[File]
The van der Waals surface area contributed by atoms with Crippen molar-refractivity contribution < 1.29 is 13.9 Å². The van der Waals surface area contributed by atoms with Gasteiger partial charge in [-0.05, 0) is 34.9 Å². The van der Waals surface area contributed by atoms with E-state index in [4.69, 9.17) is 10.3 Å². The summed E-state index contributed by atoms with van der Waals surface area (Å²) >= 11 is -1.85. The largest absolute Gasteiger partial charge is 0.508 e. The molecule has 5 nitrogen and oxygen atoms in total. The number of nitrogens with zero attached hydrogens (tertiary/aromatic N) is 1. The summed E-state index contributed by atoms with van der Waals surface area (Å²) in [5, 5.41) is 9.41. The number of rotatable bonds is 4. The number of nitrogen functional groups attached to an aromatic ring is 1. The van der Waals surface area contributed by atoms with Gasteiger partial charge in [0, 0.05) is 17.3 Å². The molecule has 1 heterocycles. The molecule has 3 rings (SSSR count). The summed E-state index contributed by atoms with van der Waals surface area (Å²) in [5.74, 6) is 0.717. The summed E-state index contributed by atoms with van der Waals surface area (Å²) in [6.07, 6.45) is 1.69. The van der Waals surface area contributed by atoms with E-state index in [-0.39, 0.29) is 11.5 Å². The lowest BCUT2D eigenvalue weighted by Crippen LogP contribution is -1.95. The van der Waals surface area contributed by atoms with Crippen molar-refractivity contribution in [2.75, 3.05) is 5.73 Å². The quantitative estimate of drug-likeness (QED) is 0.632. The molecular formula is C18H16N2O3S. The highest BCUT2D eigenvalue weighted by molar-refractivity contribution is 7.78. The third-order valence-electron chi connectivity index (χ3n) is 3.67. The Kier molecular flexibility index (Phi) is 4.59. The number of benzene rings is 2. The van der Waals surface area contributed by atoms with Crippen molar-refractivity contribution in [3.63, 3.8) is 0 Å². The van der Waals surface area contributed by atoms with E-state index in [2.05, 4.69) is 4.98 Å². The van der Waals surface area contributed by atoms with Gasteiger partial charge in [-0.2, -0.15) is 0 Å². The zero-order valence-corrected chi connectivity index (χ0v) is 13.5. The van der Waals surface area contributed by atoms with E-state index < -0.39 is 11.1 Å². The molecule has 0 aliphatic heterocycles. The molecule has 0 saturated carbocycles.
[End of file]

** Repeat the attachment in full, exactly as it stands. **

The van der Waals surface area contributed by atoms with Crippen molar-refractivity contribution < 1.29 is 13.9 Å². The van der Waals surface area contributed by atoms with Gasteiger partial charge in [-0.05, 0) is 34.9 Å². The van der Waals surface area contributed by atoms with E-state index in [4.69, 9.17) is 10.3 Å². The summed E-state index contributed by atoms with van der Waals surface area (Å²) >= 11 is -1.85. The largest absolute Gasteiger partial charge is 0.508 e. The molecule has 5 nitrogen and oxygen atoms in total. The number of nitrogens with zero attached hydrogens (tertiary/aromatic N) is 1. The summed E-state index contributed by atoms with van der Waals surface area (Å²) in [5, 5.41) is 9.41. The number of rotatable bonds is 4. The number of nitrogen functional groups attached to an aromatic ring is 1. The van der Waals surface area contributed by atoms with Gasteiger partial charge in [0, 0.05) is 17.3 Å². The molecule has 1 heterocycles. The molecule has 3 rings (SSSR count). The summed E-state index contributed by atoms with van der Waals surface area (Å²) in [5.74, 6) is 0.717. The summed E-state index contributed by atoms with van der Waals surface area (Å²) in [6.07, 6.45) is 1.69. The van der Waals surface area contributed by atoms with E-state index in [-0.39, 0.29) is 11.5 Å². The lowest BCUT2D eigenvalue weighted by Crippen LogP contribution is -1.95. The van der Waals surface area contributed by atoms with Crippen molar-refractivity contribution in [2.75, 3.05) is 5.73 Å². The quantitative estimate of drug-likeness (QED) is 0.632. The molecular formula is C18H16N2O3S. The highest BCUT2D eigenvalue weighted by molar-refractivity contribution is 7.78. The third-order valence-electron chi connectivity index (χ3n) is 3.67. The Kier molecular flexibility index (Phi) is 4.59. The number of benzene rings is 2. The van der Waals surface area contributed by atoms with Crippen molar-refractivity contribution in [3.63, 3.8) is 0 Å². The van der Waals surface area contributed by atoms with E-state index in [2.05, 4.69) is 4.98 Å². The van der Waals surface area contributed by atoms with Gasteiger partial charge in [-0.2, -0.15) is 0 Å². The zero-order valence-corrected chi connectivity index (χ0v) is 13.5. The van der Waals surface area contributed by atoms with E-state index < -0.39 is 11.1 Å². The molecule has 0 aliphatic heterocycles. The molecule has 0 saturated carbocycles.